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Despite the loss of human lives, the New England Journal of Medicine comes out in favor of morcellators

For decades, surgeons used power morcellators in hysterectomies and in myomectomies, a procedure to remove uterine fibroids. Unfortunately, for women with undiagnosed uterine cancer, power morcellation causes cancer to spread throughout the abdominal cavity. This can take a relatively treatable Stage 1 cancer and transform it into Stage 4 cancer within weeks.

Women with a rare type of uterine cancer, known as leiomyosarcoma, face particularly poor outcomes, with only 14% of women with Stage 4 leiomyosarcoma living five years or longer. Due to morcellation, hundreds of women with undiagnosed leiomyosarcoma and uterine cancer have died. The risks associated with morcellation are now well-known. The Food and Drug Administration (FDA) placed a "black-box" warning on morecellators in October 2014.

Despite the evidence of the risks associated with morcellation, the New England Journal of Medicine recently published an article titled "N-of-1 Policymaking - Tragedy, Trade-offs and the Demise of Morcellation." This piece, authored by Lisa Rosenbaum, M.D., a cardiologist at Brigham and Women's Hospital in Boston and a National Correspondent for the New England Journal of Medicine, claims that morcellation is an example of public tragedy unduly influencing the medical community.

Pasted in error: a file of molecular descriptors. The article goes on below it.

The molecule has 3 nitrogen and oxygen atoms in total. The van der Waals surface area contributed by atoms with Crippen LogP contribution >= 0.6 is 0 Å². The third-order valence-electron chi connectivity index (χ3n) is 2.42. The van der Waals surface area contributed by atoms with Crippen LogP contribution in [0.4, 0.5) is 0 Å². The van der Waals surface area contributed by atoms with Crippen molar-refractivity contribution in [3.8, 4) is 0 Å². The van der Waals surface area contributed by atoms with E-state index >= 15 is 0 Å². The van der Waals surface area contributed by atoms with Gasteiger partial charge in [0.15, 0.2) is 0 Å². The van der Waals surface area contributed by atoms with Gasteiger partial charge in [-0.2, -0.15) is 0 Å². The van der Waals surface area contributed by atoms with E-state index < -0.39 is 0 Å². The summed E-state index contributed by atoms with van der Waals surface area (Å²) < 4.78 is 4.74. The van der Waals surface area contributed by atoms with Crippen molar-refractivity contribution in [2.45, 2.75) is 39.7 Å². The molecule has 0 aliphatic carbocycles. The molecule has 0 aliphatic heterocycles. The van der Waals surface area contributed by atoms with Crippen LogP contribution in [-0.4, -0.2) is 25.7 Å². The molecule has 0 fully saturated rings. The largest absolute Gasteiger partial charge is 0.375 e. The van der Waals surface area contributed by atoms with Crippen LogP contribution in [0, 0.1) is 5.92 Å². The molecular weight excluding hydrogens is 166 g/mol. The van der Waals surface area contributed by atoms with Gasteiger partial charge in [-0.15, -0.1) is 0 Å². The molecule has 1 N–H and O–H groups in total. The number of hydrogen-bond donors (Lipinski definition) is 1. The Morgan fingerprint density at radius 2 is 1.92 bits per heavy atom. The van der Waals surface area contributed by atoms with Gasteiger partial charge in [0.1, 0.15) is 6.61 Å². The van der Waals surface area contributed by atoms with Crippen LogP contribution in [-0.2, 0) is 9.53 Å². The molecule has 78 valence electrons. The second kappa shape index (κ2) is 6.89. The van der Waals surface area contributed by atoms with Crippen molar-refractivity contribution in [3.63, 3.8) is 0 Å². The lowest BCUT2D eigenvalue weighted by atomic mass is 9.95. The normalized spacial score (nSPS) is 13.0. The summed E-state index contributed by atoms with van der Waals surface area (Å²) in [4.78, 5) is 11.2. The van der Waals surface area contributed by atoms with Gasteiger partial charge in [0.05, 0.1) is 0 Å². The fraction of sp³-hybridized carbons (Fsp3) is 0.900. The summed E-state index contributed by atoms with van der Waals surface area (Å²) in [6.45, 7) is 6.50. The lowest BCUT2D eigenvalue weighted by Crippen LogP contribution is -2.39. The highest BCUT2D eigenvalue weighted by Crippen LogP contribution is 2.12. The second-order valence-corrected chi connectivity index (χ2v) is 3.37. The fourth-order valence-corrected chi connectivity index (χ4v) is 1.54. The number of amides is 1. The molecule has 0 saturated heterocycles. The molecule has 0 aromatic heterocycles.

Dr. Rosenbaum argues that the risks associated with morcellation are overstated. She takes issue with the FDA studies indicating that as many as 1 in 352 women who underwent power morcellation had undiagnosed uterine cancer, stating that the FDA. She cites another study that claims approximately 1 in 8,300 women who underwent morcellation had undiagnosed uterine cancer. Dr. Rosenbaum further discussed how surgical hysterectomies and myomectomies have risks as well, citing estimates that 1 in 1,000 to 1 in 2,500 of these surgeries end in death. She further discusses the risks involved with any surgical procedure, including infection, increased pain and other complications.

Dr. Rosenbaum states that "there may be greater population benefits and lesser risks from continuing than from discontinuing morcellator use." While there are trade-offs in any type of medical procedure, the fact remains that for women with undiagnosed uterine cancer, morcellation is very often a death sentence. Furthermore, as these women were unaware that they had cancer, they were unable to make an informed decision about their treatment. Any woman who knows that she has uterine cancer would not approve a procedure that would spread the cancer throughout her body.

Today dozens of families have brought claims against the manufacturers of morcellators. These claims are being heard in a federal courtroom in Kansas City, Kansas. If you or someone you love was injured by a power morcellator, the attorneys of Fay Law Group, P.A., are ready to take action. Call 800-522-2715 to set up a free consultation.

Source: N-of-1 Policymaking - Tragedy, Trade-offs and the Demise of Morcellation, March 10, 2016, New England Journal of Medicine, Lisa Rosenbaum, M.D.

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